Seeing Through The Camouflage: Animals On Canvas At HSV
By Shawn Hartley Hancock
If you’ve ever watched a wild-animal nature documentary where a cheetah runs down an antelope for supper, you know why camouflage is central to survival.
“Wild animals have it down,” says artist Susan Merrill. But Merrill’s latest exhibit of animal paintings at Hancock Shaker Village, called “Colors & Camouflage,” explores this primal survival tactic as it relates not to animals in the wild but to barnyard animals.
“Like everyone, I got interested in camouflage by reading How the Leopard Got His Spots,” she says, referring to one of those wonderful illustrated Golden Books from the 1940 and 1950s based on the Rudyard Kipling Just So Stories.
Barnyard animals are always the subject of Merrill’s exhibits that coincide with the opening of the Village and its signature three-week event, Baby Animals on the Shaker Farm, a time when visitors turn out in droves to meet the newborn lambs, goats, chicks, ducks, piglets and calves. Merrill’s previous shows have explored how animals move and cluster, how they eat, and how they “pose.”
While her work elevates and educates visitors, no recent theme brought up more anxiety for the artist than “Colors & Camouflage,” which ratchets up the discussion to serious Darwin-esque levels, leaving both Merrill and her devotees to wonder how barnyard animals — presumably semi-domesticated — protect themselves from predators…or do they even need to?
Merrill initially thought farm animals might be exempt (having fences, farmers and guard dogs to thank). Nevertheless, she thought it a worthy topic for this — her eighth — annual exhibit in the Poultry House Gallery. “The show is fun and colorful and every animal is truly known to Susan,” says Lesley Herzberg, curator at Hancock Shaker Village.
“I looked at many different animals in their field,” Merrill says. “When there was a perceived threat, all of them behaved differently, depending upon their species.” Sheep for instance, would fold themselves into a flock making themselves indistinguishable, while belted cows would subtly turn to make themselves look like tree trunks.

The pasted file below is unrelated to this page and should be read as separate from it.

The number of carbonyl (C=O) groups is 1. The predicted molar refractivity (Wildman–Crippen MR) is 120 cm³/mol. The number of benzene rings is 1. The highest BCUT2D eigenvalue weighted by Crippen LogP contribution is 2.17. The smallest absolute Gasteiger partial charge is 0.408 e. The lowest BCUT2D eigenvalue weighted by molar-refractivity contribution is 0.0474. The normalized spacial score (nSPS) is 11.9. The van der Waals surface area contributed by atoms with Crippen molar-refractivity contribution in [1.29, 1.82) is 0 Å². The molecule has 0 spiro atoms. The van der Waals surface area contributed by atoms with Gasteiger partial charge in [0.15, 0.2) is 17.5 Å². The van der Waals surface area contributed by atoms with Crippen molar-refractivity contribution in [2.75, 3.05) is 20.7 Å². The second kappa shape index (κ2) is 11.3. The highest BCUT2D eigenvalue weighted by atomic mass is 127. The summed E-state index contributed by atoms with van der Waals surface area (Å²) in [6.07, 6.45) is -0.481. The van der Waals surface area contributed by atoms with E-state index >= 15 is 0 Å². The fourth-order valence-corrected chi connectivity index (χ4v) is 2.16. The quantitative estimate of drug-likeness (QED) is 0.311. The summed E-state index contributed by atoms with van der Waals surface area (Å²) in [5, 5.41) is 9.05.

Merrill says other farm animals adapt to their environments. As depicted in her work, several white horses sidled up to the tall white grasses in the back of a pasture to make themselves appear less noticeable when a stranger appeared. In another painting, a brown donkey stands against a dark doorway, while a lighter donkey stands against a white fence.
“These patterns kept repeating themselves. Brown baby ducklings ‘hide’ in a brown mud puddle, and speckled hens hide in plain sight in their multi-toned nests,” she says. “But how could this be possible since these animals don’t get to choose their environment? I realized they simply make do.”
Merrill sorts out the real from the imaginary in these paintings. “I had to go back and re-paint some work to reflect the actual appearance of the animals. The better the camouflage, the harder these paintings are to paint. If you know the answer at the start, however, it’s not really art,” she says. “You have to be ready to jump off the cliff, and always be learning about your subject. In some ways, these are the best paintings I’ve ever done.”
Merrill grew up on a farm in Maryland, where her love of animals began, but she is, without a doubt, Berkshires aristocracy. Once married to Jarvis Rockwell (Norman’s son) and a long-time resident of Stockbridge, Merrill taught art to children for many years while herself a single mother, and had time to paint only two or three works a year. Merrill and her current husband, fellow artist Carl Sprague, the Oscar-nominated designer for major movies like The Grand Budapest Hotel, have two almost-grown children. “He’s always my right-hand man when hanging a show,” she says.
Colors & Camouflage runs through May 22.
Hancock Shaker Village
Located at the junction of Routes 41 and 20, Pittsfield, MA
Open every day from 10 a.m. -4 p.m, starting April 16.
Baby Animals on the Shaker Farm runs through May 8.